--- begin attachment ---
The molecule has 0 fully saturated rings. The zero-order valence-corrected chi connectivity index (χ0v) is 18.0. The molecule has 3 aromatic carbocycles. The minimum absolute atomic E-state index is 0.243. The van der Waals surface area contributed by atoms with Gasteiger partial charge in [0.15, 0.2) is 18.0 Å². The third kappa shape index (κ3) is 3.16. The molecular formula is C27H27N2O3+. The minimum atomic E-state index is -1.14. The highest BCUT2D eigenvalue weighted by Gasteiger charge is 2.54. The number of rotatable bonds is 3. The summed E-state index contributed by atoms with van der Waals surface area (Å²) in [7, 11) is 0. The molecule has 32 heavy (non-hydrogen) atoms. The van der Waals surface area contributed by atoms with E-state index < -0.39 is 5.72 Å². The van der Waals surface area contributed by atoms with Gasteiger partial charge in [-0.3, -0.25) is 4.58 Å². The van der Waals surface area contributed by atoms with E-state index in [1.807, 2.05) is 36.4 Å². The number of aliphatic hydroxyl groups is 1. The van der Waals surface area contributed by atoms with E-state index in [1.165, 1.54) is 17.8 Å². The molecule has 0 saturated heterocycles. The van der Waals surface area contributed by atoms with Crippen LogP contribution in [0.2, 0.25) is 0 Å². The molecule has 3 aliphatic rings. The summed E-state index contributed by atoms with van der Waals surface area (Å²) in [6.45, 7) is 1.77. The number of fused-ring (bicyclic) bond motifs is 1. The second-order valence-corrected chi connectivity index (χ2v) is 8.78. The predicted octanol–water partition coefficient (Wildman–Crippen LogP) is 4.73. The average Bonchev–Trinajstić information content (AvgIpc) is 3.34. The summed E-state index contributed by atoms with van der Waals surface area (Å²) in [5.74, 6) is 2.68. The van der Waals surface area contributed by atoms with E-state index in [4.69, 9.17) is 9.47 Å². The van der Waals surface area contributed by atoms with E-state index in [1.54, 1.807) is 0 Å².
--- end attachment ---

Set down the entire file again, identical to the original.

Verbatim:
The molecule has 0 fully saturated rings. The zero-order valence-corrected chi connectivity index (χ0v) is 18.0. The molecule has 3 aromatic carbocycles. The minimum absolute atomic E-state index is 0.243. The van der Waals surface area contributed by atoms with Gasteiger partial charge in [0.15, 0.2) is 18.0 Å². The third kappa shape index (κ3) is 3.16. The molecular formula is C27H27N2O3+. The minimum atomic E-state index is -1.14. The highest BCUT2D eigenvalue weighted by Gasteiger charge is 2.54. The number of rotatable bonds is 3. The summed E-state index contributed by atoms with van der Waals surface area (Å²) in [7, 11) is 0. The molecule has 32 heavy (non-hydrogen) atoms. The van der Waals surface area contributed by atoms with E-state index < -0.39 is 5.72 Å². The van der Waals surface area contributed by atoms with Gasteiger partial charge in [-0.3, -0.25) is 4.58 Å². The van der Waals surface area contributed by atoms with E-state index in [1.807, 2.05) is 36.4 Å². The number of aliphatic hydroxyl groups is 1. The van der Waals surface area contributed by atoms with E-state index in [1.165, 1.54) is 17.8 Å². The molecule has 0 saturated heterocycles. The van der Waals surface area contributed by atoms with Crippen LogP contribution in [0.2, 0.25) is 0 Å². The molecule has 3 aliphatic rings. The summed E-state index contributed by atoms with van der Waals surface area (Å²) in [6.45, 7) is 1.77. The number of fused-ring (bicyclic) bond motifs is 1. The second-order valence-corrected chi connectivity index (χ2v) is 8.78. The predicted octanol–water partition coefficient (Wildman–Crippen LogP) is 4.73. The average Bonchev–Trinajstić information content (AvgIpc) is 3.34. The summed E-state index contributed by atoms with van der Waals surface area (Å²) in [5.74, 6) is 2.68. The van der Waals surface area contributed by atoms with E-state index in [4.69, 9.17) is 9.47 Å². The van der Waals surface area contributed by atoms with E-state index in [1.54, 1.807) is 0 Å².